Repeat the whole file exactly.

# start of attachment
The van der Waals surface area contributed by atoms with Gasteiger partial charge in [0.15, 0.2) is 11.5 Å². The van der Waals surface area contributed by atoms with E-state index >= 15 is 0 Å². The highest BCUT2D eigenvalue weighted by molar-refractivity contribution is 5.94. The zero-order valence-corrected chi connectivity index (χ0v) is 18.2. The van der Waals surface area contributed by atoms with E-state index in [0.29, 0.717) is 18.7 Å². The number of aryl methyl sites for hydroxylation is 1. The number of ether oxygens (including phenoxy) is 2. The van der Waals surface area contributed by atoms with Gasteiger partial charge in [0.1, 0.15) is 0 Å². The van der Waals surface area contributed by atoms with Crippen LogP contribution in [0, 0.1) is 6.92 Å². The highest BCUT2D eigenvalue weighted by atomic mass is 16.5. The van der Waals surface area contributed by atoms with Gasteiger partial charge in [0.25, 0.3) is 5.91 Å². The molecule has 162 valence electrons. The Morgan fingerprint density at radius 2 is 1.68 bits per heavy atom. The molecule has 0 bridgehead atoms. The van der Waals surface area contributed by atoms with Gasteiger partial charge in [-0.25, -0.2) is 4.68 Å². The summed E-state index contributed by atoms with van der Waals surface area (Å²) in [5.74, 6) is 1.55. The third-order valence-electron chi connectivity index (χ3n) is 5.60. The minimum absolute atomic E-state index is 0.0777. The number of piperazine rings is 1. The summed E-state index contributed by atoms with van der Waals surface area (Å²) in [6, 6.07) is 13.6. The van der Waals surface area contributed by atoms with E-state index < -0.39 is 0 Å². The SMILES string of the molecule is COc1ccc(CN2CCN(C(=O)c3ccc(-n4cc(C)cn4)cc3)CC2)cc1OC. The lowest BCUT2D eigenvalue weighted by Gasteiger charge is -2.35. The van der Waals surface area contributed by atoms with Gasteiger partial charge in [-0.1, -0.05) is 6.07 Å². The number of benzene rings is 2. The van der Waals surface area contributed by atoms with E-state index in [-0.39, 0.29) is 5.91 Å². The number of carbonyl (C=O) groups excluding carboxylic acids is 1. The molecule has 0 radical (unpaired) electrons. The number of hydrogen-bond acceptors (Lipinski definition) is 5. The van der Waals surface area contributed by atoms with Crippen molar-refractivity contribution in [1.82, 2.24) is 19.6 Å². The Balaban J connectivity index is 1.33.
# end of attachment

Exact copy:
The van der Waals surface area contributed by atoms with Gasteiger partial charge in [0.15, 0.2) is 11.5 Å². The van der Waals surface area contributed by atoms with E-state index >= 15 is 0 Å². The highest BCUT2D eigenvalue weighted by molar-refractivity contribution is 5.94. The zero-order valence-corrected chi connectivity index (χ0v) is 18.2. The van der Waals surface area contributed by atoms with E-state index in [0.29, 0.717) is 18.7 Å². The number of aryl methyl sites for hydroxylation is 1. The number of ether oxygens (including phenoxy) is 2. The van der Waals surface area contributed by atoms with Gasteiger partial charge in [0.1, 0.15) is 0 Å². The van der Waals surface area contributed by atoms with Crippen LogP contribution in [0, 0.1) is 6.92 Å². The highest BCUT2D eigenvalue weighted by atomic mass is 16.5. The van der Waals surface area contributed by atoms with Gasteiger partial charge in [0.25, 0.3) is 5.91 Å². The molecule has 162 valence electrons. The Morgan fingerprint density at radius 2 is 1.68 bits per heavy atom. The molecule has 0 bridgehead atoms. The van der Waals surface area contributed by atoms with Gasteiger partial charge in [-0.25, -0.2) is 4.68 Å². The summed E-state index contributed by atoms with van der Waals surface area (Å²) in [5.74, 6) is 1.55. The third-order valence-electron chi connectivity index (χ3n) is 5.60. The minimum absolute atomic E-state index is 0.0777. The number of piperazine rings is 1. The summed E-state index contributed by atoms with van der Waals surface area (Å²) in [6, 6.07) is 13.6. The van der Waals surface area contributed by atoms with E-state index < -0.39 is 0 Å². The SMILES string of the molecule is COc1ccc(CN2CCN(C(=O)c3ccc(-n4cc(C)cn4)cc3)CC2)cc1OC. The lowest BCUT2D eigenvalue weighted by Gasteiger charge is -2.35. The van der Waals surface area contributed by atoms with Gasteiger partial charge in [-0.1, -0.05) is 6.07 Å². The number of benzene rings is 2. The van der Waals surface area contributed by atoms with E-state index in [-0.39, 0.29) is 5.91 Å². The number of carbonyl (C=O) groups excluding carboxylic acids is 1. The molecule has 0 radical (unpaired) electrons. The number of hydrogen-bond acceptors (Lipinski definition) is 5. The van der Waals surface area contributed by atoms with Crippen molar-refractivity contribution in [1.82, 2.24) is 19.6 Å². The Balaban J connectivity index is 1.33.